Stewart Baker will be published in the annual anthology, “L. Ron Hubbard Presents Writers of Tomorrow,” after being selected as a first-place winner in the Writers of the Future contest.
Photo by Lukas Eggen.
DALLAS — From Susan Cooper to J.R.R. Tolkien to Anne McCaffrey, the world of science fiction and fantasy has inspired Dallas author Stewart Baker since he was a young child to ask one simple question.
“In general, my ideas come from asking, ‘what if …?’ questions and then coming up with people whose lives would be changed by them,” Baker said.
Now, one “what if” has become reality.
Baker has been chosen as a quarterly winner from a group of eight finalists in the Writers of the Future Contest.
“To be honest, I was a little surprised,” Baker said. “It was actually the last quarter I was eligible to enter and almost all my other entries to the contest were rejections. I found out I was a finalist when Joni Labaqui, the contest administrator, gave me a phone call. My wife told me my phone was vibrating in the other room and I almost didn’t bother answering it. Fortunately, she made me.”
A few weeks later, Baker found out he had won first place.
“I’m honored that they chose my story, and thrilled,” Baker said. “The way the judging works, only a few of the judges read stories each quarter, so I don’t specifically know who read my entry, but to see names like Nnedi Okorafor and Nancy Kress and Larry Niven on there and know they might have chosen my story out of all the others is an amazing feeling.”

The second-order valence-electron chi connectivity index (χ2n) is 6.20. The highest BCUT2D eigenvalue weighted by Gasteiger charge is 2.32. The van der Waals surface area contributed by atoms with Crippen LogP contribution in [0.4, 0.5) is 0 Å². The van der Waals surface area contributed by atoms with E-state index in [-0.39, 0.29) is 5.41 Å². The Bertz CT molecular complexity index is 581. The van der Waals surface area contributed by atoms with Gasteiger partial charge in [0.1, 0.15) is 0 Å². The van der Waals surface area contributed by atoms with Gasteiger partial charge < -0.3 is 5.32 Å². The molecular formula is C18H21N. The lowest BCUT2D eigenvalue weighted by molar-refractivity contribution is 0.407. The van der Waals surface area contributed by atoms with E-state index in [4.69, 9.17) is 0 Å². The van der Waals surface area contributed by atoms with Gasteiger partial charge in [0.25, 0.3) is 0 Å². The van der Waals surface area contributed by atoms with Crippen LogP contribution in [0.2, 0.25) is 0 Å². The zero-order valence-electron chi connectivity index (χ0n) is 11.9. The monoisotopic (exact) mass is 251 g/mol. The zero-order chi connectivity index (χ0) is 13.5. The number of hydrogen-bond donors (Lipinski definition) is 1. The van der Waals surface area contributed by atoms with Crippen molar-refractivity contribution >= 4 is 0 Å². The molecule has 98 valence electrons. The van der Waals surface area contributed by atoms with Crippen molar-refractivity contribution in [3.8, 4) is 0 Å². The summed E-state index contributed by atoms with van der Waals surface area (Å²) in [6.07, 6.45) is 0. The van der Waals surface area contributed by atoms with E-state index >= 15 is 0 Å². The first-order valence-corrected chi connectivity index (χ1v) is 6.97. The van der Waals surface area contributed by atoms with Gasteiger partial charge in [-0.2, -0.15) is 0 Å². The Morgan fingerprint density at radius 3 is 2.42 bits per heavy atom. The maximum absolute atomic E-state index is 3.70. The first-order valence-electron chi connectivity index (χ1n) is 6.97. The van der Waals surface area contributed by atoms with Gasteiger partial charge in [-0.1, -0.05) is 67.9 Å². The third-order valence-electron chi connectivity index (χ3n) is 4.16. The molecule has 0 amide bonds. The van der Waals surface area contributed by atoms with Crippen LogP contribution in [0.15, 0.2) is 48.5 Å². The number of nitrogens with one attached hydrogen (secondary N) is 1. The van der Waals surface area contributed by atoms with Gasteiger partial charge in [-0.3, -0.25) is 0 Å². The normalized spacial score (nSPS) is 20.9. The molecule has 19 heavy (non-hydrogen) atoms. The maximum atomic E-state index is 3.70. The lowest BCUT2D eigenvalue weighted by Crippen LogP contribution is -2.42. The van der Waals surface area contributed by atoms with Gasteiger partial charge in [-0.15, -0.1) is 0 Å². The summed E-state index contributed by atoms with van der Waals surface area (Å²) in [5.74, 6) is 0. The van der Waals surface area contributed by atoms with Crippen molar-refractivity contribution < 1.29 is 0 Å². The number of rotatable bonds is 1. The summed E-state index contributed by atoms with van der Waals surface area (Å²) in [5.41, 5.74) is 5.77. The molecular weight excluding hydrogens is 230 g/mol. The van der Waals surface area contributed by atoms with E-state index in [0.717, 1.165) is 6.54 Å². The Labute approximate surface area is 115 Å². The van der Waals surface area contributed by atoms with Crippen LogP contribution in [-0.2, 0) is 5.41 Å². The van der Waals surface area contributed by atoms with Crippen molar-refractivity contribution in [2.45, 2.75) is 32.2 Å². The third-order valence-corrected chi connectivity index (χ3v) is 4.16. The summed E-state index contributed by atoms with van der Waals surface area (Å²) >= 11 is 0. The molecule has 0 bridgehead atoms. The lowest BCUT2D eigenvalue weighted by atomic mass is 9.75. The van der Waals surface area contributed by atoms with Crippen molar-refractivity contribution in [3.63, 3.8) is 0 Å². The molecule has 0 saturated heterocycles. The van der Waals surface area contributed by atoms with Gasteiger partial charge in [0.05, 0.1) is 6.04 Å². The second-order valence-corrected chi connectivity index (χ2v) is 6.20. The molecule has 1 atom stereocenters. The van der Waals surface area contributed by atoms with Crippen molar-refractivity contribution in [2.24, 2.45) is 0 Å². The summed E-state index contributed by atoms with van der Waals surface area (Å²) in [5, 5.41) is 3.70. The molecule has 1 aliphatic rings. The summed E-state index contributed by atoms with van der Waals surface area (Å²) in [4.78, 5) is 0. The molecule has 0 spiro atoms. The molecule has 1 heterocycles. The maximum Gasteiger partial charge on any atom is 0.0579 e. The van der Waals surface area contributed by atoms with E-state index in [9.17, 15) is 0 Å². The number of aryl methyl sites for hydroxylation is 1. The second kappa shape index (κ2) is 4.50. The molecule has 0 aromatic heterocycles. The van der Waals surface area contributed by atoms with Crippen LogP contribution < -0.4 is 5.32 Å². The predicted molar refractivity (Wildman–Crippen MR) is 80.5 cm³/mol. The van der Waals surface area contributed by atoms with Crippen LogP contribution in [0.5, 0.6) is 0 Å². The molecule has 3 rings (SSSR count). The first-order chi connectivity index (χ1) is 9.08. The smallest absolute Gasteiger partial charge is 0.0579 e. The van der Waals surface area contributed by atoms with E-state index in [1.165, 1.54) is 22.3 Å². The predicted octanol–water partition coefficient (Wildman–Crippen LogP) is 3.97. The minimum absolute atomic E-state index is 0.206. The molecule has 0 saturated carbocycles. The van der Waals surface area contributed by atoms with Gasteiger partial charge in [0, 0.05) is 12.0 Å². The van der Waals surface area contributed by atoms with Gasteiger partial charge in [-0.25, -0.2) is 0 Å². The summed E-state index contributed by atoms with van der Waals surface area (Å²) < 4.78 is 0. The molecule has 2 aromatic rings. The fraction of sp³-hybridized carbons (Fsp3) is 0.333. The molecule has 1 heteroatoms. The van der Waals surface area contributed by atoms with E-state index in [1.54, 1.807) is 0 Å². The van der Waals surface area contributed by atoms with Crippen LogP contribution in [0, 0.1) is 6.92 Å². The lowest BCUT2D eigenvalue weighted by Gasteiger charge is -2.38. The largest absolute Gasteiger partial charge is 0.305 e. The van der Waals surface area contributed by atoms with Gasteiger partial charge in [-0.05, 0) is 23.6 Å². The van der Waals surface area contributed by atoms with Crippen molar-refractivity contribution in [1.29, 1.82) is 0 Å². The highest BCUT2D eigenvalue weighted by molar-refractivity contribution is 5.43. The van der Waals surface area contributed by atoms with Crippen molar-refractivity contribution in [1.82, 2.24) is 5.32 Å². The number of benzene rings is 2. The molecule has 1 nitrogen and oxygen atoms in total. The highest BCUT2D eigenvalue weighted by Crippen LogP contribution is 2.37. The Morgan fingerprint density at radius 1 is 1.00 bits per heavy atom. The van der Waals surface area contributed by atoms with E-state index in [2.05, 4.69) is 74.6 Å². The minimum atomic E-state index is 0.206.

His win earned him a cash prize, a trip to Hollywood for a week-long writing workshop, an awards ceremony and having his short story published in the annual anthology, “L. Ron Hubbard Presents Writers of the Future.”
The contest, now in its 32nd year, attracts entries from around the world. Twelve quarterly winners are chosen, with first place entries earning $1,000.
Of the four first-place winners, one will receive the Golden Pen award during the annual awards show, which comes with a $5,000 prize.
Judges include several notable authors, including Orson Scott Card and Tim Powers.
The contest is open to any novice writer who has not professionally published more than three short stories or one novelette or novel.
Since his story is in contention for the Golden Pen award, Baker is unable to share the title or plot of his story, but he is already excited for what the future will hold and to see what his next “what if” will lead to.
“I’m working on a few short stories, including one that will be interactive (web-based, with elements the reader can change as they read), and I write haiku pretty regularly,” Baker said.